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2014 BCRP Investigator Vignette

Title: Targeting the Unfolded Protein Response to Circumvent Endocrine Resistance in Breast Cancer

Investigator: Robert Clarke, PhD, DSc; Georgetown University Medical Center


The DoD Breast Cancer Research Program is a fabulous program. You know we all live from hand-to-mouth in many ways-particularly in the current environment-and funding from any source is valuable. But the way in which it's selected in BCRP, it feels so much better [Laughs]. It's like it's a greener dollar in a sense, because you know that not only has it gone through peer review, but you know that people who live with this disease have also felt that what you were trying to achieve had relevance for them.

There's a big question that I would like to help answer, and that's "Why do some breast tumors respond well to endocrine treatments and others don't?" And "Why do some initially seem to respond very well and then later come back?" And the earlier work that we had done led us to think that a certain stress response, called the unfolded protein response, might play a significant role in sensing what endocrine therapy is doing to breast cancer cells, and how those cells choose to respond to it. And we found one component of that which required the splicing of a specific gene that we thought was really important in driving that survival response, which would lead to resistance. And so we identified that as a molecular target, and we were able to find some small molecules that seem to block that splicing event. And we think that might lead to some new treatments and some new ways of understanding the stress response, and how it contributes to both resistance and perhaps also to dormancy.

What we think happens with endocrine therapies is it changes the cell's metabolism. So the cell doesn't have enough energy to fold all of its proteins properly, particularly if the cell is attempting to make copies of itself. So one of the things we've known for a long time about endocrine therapies is cells that are sensitive stop at G0, G1 of the cell cycle-complete wherever they are-and you have this profound cell cycle arrest. The cells just go to sleep. We think that's because when they can't fold their proteins adequately, they use all of their reserves to finish the cell cycle and they stop. Now they've got all the material they needed to make another copy, but they made the decision not to use it. So let's not waste anything; we'll recycle it, which allows the cell then to digest the bits and pieces that it doesn't need. And it's really going to sleep, so it's turning off a lot of its basic needs, and it's simply feeding off itself until it can figure out how to get its metabolism back into balance. And if it can't, it either goes to sleep and dies of old age, or it dies. If it can, it sits there long enough until it can get its metabolism to a point where it can support making, executing the decision to go through the cell cycle, and off it goes and makes a copy of itself, and you've got recurrence.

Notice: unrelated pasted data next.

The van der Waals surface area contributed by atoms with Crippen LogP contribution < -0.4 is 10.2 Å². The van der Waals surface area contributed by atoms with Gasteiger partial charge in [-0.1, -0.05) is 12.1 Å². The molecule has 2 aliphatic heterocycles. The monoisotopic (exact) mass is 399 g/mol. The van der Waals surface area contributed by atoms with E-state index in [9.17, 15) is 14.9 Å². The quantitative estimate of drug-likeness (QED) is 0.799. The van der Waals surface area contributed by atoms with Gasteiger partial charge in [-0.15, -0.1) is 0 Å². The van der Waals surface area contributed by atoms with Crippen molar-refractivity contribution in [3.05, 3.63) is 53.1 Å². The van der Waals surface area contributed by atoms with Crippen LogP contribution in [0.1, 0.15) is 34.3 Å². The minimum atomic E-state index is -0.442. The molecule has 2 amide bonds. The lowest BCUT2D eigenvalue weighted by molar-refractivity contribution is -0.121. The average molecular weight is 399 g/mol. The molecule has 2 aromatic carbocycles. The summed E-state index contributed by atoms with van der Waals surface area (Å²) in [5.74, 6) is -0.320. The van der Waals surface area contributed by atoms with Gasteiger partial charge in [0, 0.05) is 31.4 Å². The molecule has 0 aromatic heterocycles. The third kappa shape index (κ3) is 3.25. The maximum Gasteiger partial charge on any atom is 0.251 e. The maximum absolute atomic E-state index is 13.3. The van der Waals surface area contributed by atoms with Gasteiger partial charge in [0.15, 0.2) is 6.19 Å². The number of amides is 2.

So this is now focusing in on the little piece of the overall programming that we're interested in looking at. And IRE-1 is a fascinating molecule because it activates that gene XBP1, and it does so by splicing it. This becomes a transcription factor when it's spliced. And so if we could stop it being spliced, it's unstable, its turnover is very rapid, and it can't function as a transcription factor so well. And so you block the cell's survival process, if would could knock this out. So that's the concept behind the DoD grant that we have.

We know it doesn't explain everything, but it seems to explain a significant component of the resistance phenotype because the short-term response to this allows the cells to survive the drug. But we think it also explains the dormant phenotype because it allows the cells to go to sleep for years and years and years. I want to understand how that signaling that makes that differentiation and says we're going to live and if we live we're going to make a copy, because if I can intervene in any of those places in a way that was specific to breasts, I would have a very targeted treatment.

I think the Breast Cancer Research Program has fundamentally changed the research landscape for breast cancer. It has not just funded outstanding science, but it funds young investigators. It's funded different stages of the program-it has funded graduate students and post-docs and clinical fellows. It's funded those people who will take whatever those of us-who are more advanced in their careers-they will take that knowledge forward in the future. So it's not just what have they achieved today, they've changed the landscape for the future.